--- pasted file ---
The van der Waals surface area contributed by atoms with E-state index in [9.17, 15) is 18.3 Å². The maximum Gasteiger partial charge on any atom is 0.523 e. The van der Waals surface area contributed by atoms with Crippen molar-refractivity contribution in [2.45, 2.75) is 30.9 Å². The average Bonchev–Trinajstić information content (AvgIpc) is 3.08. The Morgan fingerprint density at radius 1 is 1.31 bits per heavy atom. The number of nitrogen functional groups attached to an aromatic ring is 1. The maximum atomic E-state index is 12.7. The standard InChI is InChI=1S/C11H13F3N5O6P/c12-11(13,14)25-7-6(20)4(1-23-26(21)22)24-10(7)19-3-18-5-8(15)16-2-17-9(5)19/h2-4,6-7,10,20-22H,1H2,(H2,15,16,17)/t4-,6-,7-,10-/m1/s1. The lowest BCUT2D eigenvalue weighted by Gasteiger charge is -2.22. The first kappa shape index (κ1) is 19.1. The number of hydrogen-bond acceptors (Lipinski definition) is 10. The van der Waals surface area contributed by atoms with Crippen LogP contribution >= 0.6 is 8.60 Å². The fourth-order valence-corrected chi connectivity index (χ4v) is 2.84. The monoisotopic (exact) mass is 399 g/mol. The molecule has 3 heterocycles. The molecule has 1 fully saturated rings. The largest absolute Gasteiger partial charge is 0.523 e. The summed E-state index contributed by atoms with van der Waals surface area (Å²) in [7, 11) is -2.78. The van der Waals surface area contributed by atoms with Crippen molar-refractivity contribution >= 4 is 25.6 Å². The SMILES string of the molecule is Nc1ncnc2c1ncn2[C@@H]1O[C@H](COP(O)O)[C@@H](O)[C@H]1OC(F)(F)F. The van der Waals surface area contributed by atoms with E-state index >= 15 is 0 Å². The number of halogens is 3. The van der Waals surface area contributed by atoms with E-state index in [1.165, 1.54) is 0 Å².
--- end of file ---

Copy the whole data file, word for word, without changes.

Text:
The van der Waals surface area contributed by atoms with E-state index in [9.17, 15) is 18.3 Å². The maximum Gasteiger partial charge on any atom is 0.523 e. The van der Waals surface area contributed by atoms with Crippen molar-refractivity contribution in [2.45, 2.75) is 30.9 Å². The average Bonchev–Trinajstić information content (AvgIpc) is 3.08. The Morgan fingerprint density at radius 1 is 1.31 bits per heavy atom. The number of nitrogen functional groups attached to an aromatic ring is 1. The maximum atomic E-state index is 12.7. The standard InChI is InChI=1S/C11H13F3N5O6P/c12-11(13,14)25-7-6(20)4(1-23-26(21)22)24-10(7)19-3-18-5-8(15)16-2-17-9(5)19/h2-4,6-7,10,20-22H,1H2,(H2,15,16,17)/t4-,6-,7-,10-/m1/s1. The lowest BCUT2D eigenvalue weighted by Gasteiger charge is -2.22. The first kappa shape index (κ1) is 19.1. The number of hydrogen-bond acceptors (Lipinski definition) is 10. The van der Waals surface area contributed by atoms with Crippen LogP contribution >= 0.6 is 8.60 Å². The fourth-order valence-corrected chi connectivity index (χ4v) is 2.84. The monoisotopic (exact) mass is 399 g/mol. The molecule has 3 heterocycles. The molecule has 1 fully saturated rings. The largest absolute Gasteiger partial charge is 0.523 e. The summed E-state index contributed by atoms with van der Waals surface area (Å²) in [7, 11) is -2.78. The van der Waals surface area contributed by atoms with Crippen molar-refractivity contribution >= 4 is 25.6 Å². The SMILES string of the molecule is Nc1ncnc2c1ncn2[C@@H]1O[C@H](COP(O)O)[C@@H](O)[C@H]1OC(F)(F)F. The van der Waals surface area contributed by atoms with E-state index >= 15 is 0 Å². The number of halogens is 3. The van der Waals surface area contributed by atoms with E-state index in [1.165, 1.54) is 0 Å².